Even today, struggles continue to be waged which recognize the inextricable relationship between the devaluation of certain kinds of work and the social and political oppression of the kinds of people who are slotted into those jobs. One of the most exciting of these movements is the deeply feminist activism of sex workers on their own behalf—from the various sex worker organizing projects across the United States (of which the Red Umbrella Project is just one example) to regional and (trans)national networks such as the Asia Pacific Network of Sex Workers and India’s Durbar Mahila Samanwaya Committee (DMSC). Embracing well-established feminist economics principles such as solidarity, mutual aid, worker’s autonomy, and the recognition of feminized care labor as socially important, sex workers around the world are standing up for their rights. In doing so, they are challenging sexism, racism, classism, and transmisogyny, as well as objectification, rape culture, sexual harassment, and capitalism itself.
Two examples of this cultural work being done by sex workers workers helps to illustrate this point. DMSC, which is comprised of 65,000 sex worker-activists in West Bengal, India, has worked to provide health care, education, childcare, and HIV/AIDS prevention skills to sex workers across the region. Fighting legal and social discrimination faced by sex workers and their children, DMSC is a case study in how organizing around economic concerns helps to further cultural transformation.
Likewise, the East London Strippers Collective (ELSC) is currently fighting for the rights of exotic dancers, filling a gap left by the lack of support from local mainstream feminist organizations. ELSC is challenging the classification of dancers as independent contractors (which allows club managers to get away with paying them less and offering no benefits), fighting sexual harassment on the job, and working to address the stigma attached to those who perform this labor. Stacey Clare and her ELSC comrades are seeking to open “a cooperative strip club, co-owned and managed by the dancers who work in it.” This new model of sex work, like similar worker’s co-operatives in other industries, would allow workers to collectively determine their own wages, hours, and working conditions. This democratic model is in line with feminist economic principles. Moreover, the work that ELSC is doing is equally about a radical change in gender relations and power structures. As Clare states in a recent interview:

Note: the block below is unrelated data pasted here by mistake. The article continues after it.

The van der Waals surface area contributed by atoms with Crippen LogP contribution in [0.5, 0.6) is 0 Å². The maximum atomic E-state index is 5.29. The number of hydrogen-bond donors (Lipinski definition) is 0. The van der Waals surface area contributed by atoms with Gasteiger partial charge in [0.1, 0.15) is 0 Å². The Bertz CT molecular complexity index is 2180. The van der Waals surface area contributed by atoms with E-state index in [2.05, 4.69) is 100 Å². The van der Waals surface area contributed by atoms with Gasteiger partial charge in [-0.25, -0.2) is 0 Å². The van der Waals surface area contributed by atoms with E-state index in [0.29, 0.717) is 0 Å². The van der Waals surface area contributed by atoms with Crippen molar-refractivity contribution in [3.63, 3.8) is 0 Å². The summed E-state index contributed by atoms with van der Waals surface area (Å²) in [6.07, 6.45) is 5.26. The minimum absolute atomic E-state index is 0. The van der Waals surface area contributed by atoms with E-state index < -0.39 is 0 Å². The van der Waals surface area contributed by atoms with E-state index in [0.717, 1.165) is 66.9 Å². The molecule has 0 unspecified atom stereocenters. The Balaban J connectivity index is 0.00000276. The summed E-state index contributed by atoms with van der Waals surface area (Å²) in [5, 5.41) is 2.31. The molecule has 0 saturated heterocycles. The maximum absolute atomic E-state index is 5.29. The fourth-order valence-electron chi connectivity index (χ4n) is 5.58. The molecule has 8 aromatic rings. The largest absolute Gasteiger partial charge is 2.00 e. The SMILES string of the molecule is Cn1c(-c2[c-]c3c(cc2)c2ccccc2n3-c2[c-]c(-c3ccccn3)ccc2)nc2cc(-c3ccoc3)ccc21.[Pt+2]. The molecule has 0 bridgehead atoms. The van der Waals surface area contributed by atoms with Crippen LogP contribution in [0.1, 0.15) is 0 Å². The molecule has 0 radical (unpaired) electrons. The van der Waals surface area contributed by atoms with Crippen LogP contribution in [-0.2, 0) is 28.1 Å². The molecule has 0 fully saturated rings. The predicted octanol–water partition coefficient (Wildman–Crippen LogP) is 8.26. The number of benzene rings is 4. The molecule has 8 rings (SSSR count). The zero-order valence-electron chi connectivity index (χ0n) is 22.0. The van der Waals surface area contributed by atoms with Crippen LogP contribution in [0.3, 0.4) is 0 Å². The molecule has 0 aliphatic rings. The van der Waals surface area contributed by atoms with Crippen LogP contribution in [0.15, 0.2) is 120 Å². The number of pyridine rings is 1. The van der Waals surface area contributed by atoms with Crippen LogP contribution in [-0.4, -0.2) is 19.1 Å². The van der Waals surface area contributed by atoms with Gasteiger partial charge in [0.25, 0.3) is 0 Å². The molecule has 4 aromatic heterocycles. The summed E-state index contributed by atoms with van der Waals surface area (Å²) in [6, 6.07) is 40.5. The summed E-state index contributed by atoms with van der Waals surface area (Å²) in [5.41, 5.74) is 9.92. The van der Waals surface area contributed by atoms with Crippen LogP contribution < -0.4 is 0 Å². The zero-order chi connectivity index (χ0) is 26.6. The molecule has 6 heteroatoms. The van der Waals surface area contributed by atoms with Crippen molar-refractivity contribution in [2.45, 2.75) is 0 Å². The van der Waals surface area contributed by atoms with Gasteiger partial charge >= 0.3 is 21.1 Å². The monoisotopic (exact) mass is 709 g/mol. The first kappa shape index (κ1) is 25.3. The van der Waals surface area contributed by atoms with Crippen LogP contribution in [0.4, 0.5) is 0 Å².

“Our manifesto outlines some pretty clear objectives, such as disturbing the patriarchal conventions on which the industry has been built, promoting gender equality, encouraging and supporting the prospect of male dancers, female viewers, mixed audiences and transsexual/other participants…Stripping culture needs to keep up with progressive ideals, and while society is becoming more accepting of sexual diversity, strip clubs should reflect that. We’d like to see a club that caters to a wider and more diverse audience, and represents a much broader image of female sexuality than the limited one currently available at your average strip-club.”
As both the work of DMSC and ELSC demonstrate, the struggles of marginalized workers are as much about transforming unjust social relations as they are about leveling exploitative socioeconomic hierarchies. Sex workers rights movements such as these broaden our understanding of what work is and how we should value it, much as King drew our attention to the value of marginalized sanitation work before them. Traditional “welfare state” approaches to economic justice have too often reinforced racist and sexist oppression. Feminist economics recognizes that humans, far from being individual, “rational actors,” are deeply socially embedded, vulnerable beings, who crave connection and community. Movements for economic justice must take the full complexity of social relationships and power structures into account. It is this insight that promises some of the most radical possibilities that feminist economics has to offer.